Posted January 27th, 2014 @ 09:44pm by Erik J. Barzeski
The Wizards of Odds - Video - NYTimes.com
Pro gamblers win about 55% of the time.
I know a friend who has a system for winning 55-57% of the time based on a very simple rule (I will not share this rule with you). He's done it over four or five years now, and he's considering very seriously being a "professional gambler" at least "part time" to start.
It's not difficult. Basically, you get to take advantage of people being stupid.
Posted January 26th, 2014 @ 09:09pm by Erik J. Barzeski
Michael Tsai - Blog - 30 Years of Mac is well worth a read, if for no other reason than it links to the mac-icon-standard.ttf font first reported by Greg Barbosa (from Apple) (more here).
Many of the links are worth following as well, including this one.
And duh, the Apple page is here.
P.S. Another good link.
Posted January 25th, 2014 @ 08:44pm by Erik J. Barzeski
The Techtopus: How Silicon Valley's most celebrated CEOs conspired to drive down 100,000 tech engineers' wages | PandoDaily
In early 2005, as demand for Silicon Valley engineers began booming, Apple's Steve Jobs sealed a secret and illegal pact with Google's Eric Schmidt to artificially push their workers wages lower by agreeing not to recruit each other's employees, sharing wage scale information, and punishing violators. On February 27, 2005, Bill Campbell, a member of Apple's board of directors and senior advisor to Google, emailed Jobs to confirm that Eric Schmidt "got directly involved and firmly stopped all efforts to recruit anyone from Apple."
Later that year, Schmidt instructed his Sr VP for Business Operation Shona Brown to keep the pact a secret and only share information "verbally, since I don't want to create a paper trail over which we can be sued later?"
Posted January 24th, 2014 @ 08:32pm by Erik J. Barzeski
I never liked Quark, but I respected the position it held in the industry.
But now, it is no more:
As the big dog of desktop publishing in the '80s and '90s, QuarkXPress was synonymous with professional publishing. In fact, it was publishing. But its hurried and steady decline is one of the greatest business failures in modern tech.
Quark's demise is truly the stuff of legend. In fact, the story reads like the fall of any empire: failed battles, growing discontent among the overtaxed masses, hungry and energized foes, hubris, greed, and… uh, CMYK PDFs. What did QuarkXPress do—or fail to do—that saw its complete dominance of desktop publishing wither in less than a decade? In short, it didn't listen.
Posted January 23rd, 2014 @ 02:08pm by Erik J. Barzeski
I once told Carey that Natalie had to "learn to fail." She reacted strongly at the time, basically telling me that I was stupid, and what did I know about failing at anything?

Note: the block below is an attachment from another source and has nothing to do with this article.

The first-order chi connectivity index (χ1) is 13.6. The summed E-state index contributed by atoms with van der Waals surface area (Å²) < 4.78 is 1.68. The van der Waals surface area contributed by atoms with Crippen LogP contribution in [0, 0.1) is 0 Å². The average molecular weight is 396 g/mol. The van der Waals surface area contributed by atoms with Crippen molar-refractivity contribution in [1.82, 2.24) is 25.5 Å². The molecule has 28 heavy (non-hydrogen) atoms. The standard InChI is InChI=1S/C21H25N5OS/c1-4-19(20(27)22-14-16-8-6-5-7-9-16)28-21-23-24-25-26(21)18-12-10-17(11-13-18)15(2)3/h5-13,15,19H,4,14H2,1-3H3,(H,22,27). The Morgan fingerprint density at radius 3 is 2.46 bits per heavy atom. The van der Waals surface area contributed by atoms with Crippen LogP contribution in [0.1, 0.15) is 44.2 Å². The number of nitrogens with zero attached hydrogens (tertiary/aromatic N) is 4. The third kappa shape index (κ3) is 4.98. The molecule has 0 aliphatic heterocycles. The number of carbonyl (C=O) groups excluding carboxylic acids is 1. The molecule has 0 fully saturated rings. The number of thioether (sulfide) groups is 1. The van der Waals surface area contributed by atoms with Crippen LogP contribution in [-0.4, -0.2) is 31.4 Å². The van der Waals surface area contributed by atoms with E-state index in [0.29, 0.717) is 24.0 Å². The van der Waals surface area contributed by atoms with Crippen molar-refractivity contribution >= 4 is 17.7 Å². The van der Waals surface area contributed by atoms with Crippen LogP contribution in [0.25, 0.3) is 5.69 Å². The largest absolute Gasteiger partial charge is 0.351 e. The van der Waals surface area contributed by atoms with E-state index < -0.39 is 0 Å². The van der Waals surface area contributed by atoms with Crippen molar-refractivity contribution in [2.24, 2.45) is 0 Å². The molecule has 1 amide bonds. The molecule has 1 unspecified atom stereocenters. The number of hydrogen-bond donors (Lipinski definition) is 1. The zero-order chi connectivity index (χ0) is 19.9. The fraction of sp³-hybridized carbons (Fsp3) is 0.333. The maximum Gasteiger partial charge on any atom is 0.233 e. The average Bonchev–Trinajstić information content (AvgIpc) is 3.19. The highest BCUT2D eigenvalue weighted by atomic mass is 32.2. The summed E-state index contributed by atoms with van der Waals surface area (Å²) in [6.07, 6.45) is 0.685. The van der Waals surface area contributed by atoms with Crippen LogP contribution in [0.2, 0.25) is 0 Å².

I've learned a lot about failing, and it's important to learn to fail. You can't learn how to avoid future failures if you don't fail the first few times. You won't take risks if you fear failure. You won't know how to recover from failure if you don't have experience at it.
Posted January 22nd, 2014 @ 12:14pm by Erik J. Barzeski
Yet another creepy video showing the "power" of augmented reality via glasses.
The guy not only cheats at 8-ball, but uses his glasses to access personal information to scam on a bartender.
Nice. Real nice.
Posted January 21st, 2014 @ 05:30pm by Erik J. Barzeski
Peter Smart lives up to his name with this little article: Rethink the Airline Boarding Pass. Brilliant. I'm flying somewhere right now (to Orlando, for the PGA Show). I've already had my boarding passes fall apart because I've had to shove them in my pocket.
Posted January 20th, 2014 @ 05:29pm by Erik J. Barzeski
Posted January 19th, 2014 @ 05:26pm by Erik J. Barzeski
Review & Outlook: Apple's Star Chamber - WSJ.com:
Which gets to the heart of this bizarre case: The numbers show that, far from hurting the market, the publishers' and Apple's agency model actually helped it. They allowed Barnes & Noble to gain a foothold in the e-book market, provided relief to the independent brick-and-mortar stores, and gave consumers lower rather than higher prices.
Posted January 18th, 2014 @ 03:40pm by Erik J. Barzeski
Posted January 17th, 2014 @ 10:42am by Erik J. Barzeski
Posted January 16th, 2014 @ 09:55am by Erik J. Barzeski
Formula For Perfect Parallel Parking Is Bigger Than The Spot.
Well, now that that's figured out, we can move on to the smaller things in the world…
(I honestly don't remember the last time I had to parallel park. But I live in Erie, PA, so that has a lot to do with it.)
Posted January 15th, 2014 @ 01:41pm by Erik J. Barzeski
This is how I feel like virtually every AppleScript problem I undertake turns out. The best solution: set a hard limit of 15 minutes, 60 minutes, whatever. Whatever stage you reach by then, stop.
Posted January 14th, 2014 @ 07:56pm by Erik J. Barzeski
I can tease him and he's cool with it. Pet peeve or something of mine.
Posted January 13th, 2014 @ 06:51pm by Erik J. Barzeski
You can't make money. Seriously, Apple is always talking about the billions and billions they pay out of the app store, so why is it that I don't know anyone who's making serious money on mobile apps?
I know plenty of people making money. I guess Tim just doesn't know any of them. Apple's not lying about the money they're paying out.